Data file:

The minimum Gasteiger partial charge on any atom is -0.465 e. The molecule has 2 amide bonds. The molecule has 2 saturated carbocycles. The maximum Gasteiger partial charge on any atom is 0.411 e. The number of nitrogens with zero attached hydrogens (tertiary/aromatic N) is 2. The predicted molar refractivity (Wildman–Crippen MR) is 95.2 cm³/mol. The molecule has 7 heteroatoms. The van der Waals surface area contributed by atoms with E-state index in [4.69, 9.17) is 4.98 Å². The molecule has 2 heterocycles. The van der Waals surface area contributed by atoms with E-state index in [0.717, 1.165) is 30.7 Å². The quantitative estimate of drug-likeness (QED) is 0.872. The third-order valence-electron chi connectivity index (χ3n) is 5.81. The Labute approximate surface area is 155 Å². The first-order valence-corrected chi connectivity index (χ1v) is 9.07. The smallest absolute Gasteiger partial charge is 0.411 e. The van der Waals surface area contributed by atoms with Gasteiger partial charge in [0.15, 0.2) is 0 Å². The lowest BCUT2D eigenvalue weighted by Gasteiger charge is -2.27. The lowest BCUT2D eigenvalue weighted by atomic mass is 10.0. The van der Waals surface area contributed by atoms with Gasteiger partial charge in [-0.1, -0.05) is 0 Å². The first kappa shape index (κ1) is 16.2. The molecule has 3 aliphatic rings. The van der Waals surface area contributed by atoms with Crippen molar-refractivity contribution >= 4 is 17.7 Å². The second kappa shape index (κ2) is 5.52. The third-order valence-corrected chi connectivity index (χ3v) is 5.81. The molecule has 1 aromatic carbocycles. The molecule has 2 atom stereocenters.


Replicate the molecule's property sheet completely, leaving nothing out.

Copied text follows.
The minimum Gasteiger partial charge on any atom is -0.465 e. The molecule has 2 amide bonds. The molecule has 2 saturated carbocycles. The maximum Gasteiger partial charge on any atom is 0.411 e. The number of nitrogens with zero attached hydrogens (tertiary/aromatic N) is 2. The predicted molar refractivity (Wildman–Crippen MR) is 95.2 cm³/mol. The molecule has 7 heteroatoms. The van der Waals surface area contributed by atoms with E-state index in [4.69, 9.17) is 4.98 Å². The molecule has 2 heterocycles. The van der Waals surface area contributed by atoms with E-state index in [0.717, 1.165) is 30.7 Å². The quantitative estimate of drug-likeness (QED) is 0.872. The third-order valence-electron chi connectivity index (χ3n) is 5.81. The Labute approximate surface area is 155 Å². The first-order valence-corrected chi connectivity index (χ1v) is 9.07. The smallest absolute Gasteiger partial charge is 0.411 e. The van der Waals surface area contributed by atoms with Gasteiger partial charge in [0.15, 0.2) is 0 Å². The lowest BCUT2D eigenvalue weighted by Gasteiger charge is -2.27. The lowest BCUT2D eigenvalue weighted by atomic mass is 10.0. The van der Waals surface area contributed by atoms with Gasteiger partial charge in [-0.1, -0.05) is 0 Å². The first kappa shape index (κ1) is 16.2. The molecule has 3 aliphatic rings. The van der Waals surface area contributed by atoms with Crippen molar-refractivity contribution >= 4 is 17.7 Å². The second kappa shape index (κ2) is 5.52. The third-order valence-corrected chi connectivity index (χ3v) is 5.81. The molecule has 1 aromatic carbocycles. The molecule has 2 atom stereocenters.